TECHNOLOGY EVALUATION FOR ENVIRONMENTAL RISK MITIGATION PRINCIPAL CENTER
Welcome to the Technology Evaluation for Environmental Risk Mitigation (TEERM) Principal Center
2015 INTERNATIONAL WORKSHOP ON
ENVIRONMENT AND ALTERNATIVE ENERGY
"Increasing Space Mission Resiliency through Sustainability"
Being Held at the
European Space Agency (ESA)
European Space Astronomy Centre (ESAC)
November 10 - 13, 2015
NASA TEERM Testing Shows That Citric Acid is Comparable to Nitric Acid
NASA TEERM is working with NASA Centers (KSC, Stennis Space Center, Wallops Flight Facility, White Sands Test Facility), the NASA Corrosion Technology Laboratory (CTL), the Ground Systems Development and Operations Program (GSDOP), and Department of Defense (DOD) to evaluate citric acid as a safer alternative to nitric acid for passivation of stainless steel alloys. Nitric acid has numerous environmental and safety issues associated with its use. Citric acid is a bio-based alternative that alleviates those concerns and offers additional operational benefits, such as reduced costs. Stage 1 Testing is complete and thus far, citric acid is showing comparable performance to nitric acid with no issues associated with adhesion or corrosion resistance. Additional testing is underway looking at other alloys and expanded performance requirements.
Technology Evaluation for Environmental Risk Mitigation (TEERM) Support Contract Awarded to ITB, Inc.
The Environmentally Driven Risk Reduction (EDRR) contract that includes supporting the TEERM Program and is managed by NASA's Environmental Management Division was recompeted and awarded to the incumbent, ITB, Inc. of Dayton, Ohio. ITB will continue to develop and execute collaborative activities/projects with industry partners and other agencies such as DoD and ESA, to help improve NASA's ability to adopt new environmental or energy-related technologies to reduce unacceptable mission risks in a more proactive and cost effective manner, and to better position itself to respond to new global regulatory and business paradigms.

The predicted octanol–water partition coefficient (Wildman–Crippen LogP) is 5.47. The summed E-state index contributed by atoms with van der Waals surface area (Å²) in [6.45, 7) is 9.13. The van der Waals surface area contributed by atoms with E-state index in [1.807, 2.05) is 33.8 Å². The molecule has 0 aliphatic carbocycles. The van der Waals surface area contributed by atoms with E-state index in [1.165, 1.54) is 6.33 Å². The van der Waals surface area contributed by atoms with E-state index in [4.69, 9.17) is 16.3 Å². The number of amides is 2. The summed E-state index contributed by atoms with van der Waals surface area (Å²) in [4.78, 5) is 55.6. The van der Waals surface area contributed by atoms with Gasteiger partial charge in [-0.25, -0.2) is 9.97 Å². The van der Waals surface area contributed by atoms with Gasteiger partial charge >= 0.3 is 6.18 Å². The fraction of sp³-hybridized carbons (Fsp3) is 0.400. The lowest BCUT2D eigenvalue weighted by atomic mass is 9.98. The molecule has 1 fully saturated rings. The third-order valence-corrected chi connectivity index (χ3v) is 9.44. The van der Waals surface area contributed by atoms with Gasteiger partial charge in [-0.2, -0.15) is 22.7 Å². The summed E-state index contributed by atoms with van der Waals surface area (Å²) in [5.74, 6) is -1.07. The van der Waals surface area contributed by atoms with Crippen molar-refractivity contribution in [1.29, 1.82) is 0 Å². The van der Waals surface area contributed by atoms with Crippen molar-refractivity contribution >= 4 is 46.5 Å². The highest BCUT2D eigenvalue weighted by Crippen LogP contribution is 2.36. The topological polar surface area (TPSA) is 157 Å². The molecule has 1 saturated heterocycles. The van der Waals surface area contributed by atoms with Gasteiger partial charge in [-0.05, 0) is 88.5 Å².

2014 INTERNATIONAL WORKSHOP ON ENVIRONMENT AND ALTERNATIVE ENERGY WAS A GREAT SUCCESS!
The National Aeronautics and Space Administration (NASA) and European partners held the 12th annual International Workshop on Environment and Alternative Energy, October 21 - 24, 2014 at The Debus Conference Facility at Kennedy Space Center Visitor Complex. The theme of the workshop was “Increasing Space Mission Resiliency through Sustainability.” This event was hosted by NASA, the European Space Agency (ESA), and the Portuguese Center for Pollution Prevention (C3P). The Luso-American Development Foundation (FLAD) sponsored several Portuguese university students to attend the workshop, ESA sponsored one student from France, and NASA sponsored 3 students from universities in Florida.
150 individuals from 15 nations attended the workshop, including 26 students. Thirty-eight U.S. and international subject matter experts presented collaborative activities that are underway and sustainability measures that are being taken to increase resiliency of essential capabilities and space mission critical ground infrastructure required to support future missions.
(GHG) Scope III Emission Reduction Pilot Project
In partnership with the Recycling and Sustainable Acquisition (RSA) Principal Center, members of TEERM participated in KSC’s Green House Gas (GHG) Scope III Emission Reduction Pilot Project. This project focused on the reduction of GHG Scope III emissions related to employee commuting and specifically on the benefits of electric and electric hybrid Privately Owned Vehicles POVs used by KSC employees. In return for provided electricity, participants provided data necessary to calculate Scope III emissions related to daily commutes. Calvin F. Williams, who serves as the Assistant Administrator for NASA’s Office of Strategic Infrastructure, presented the 2014 NASA Blue Marble Awards to each of the project team members that was preceded with congratulatory remarks. NASA's Environment and Energy "Blue Marble" Awards recognizes groups and individuals that have demonstrated exceptional environmental leadership in support of NASA's missions and goals and are presented every two years. This project also has the potential for earning "Innovation" credits for those Centers who have achieved LEED certification which recognizes the best strategies for energy reduction and conservation that is determined by the U.S. Green Building Council.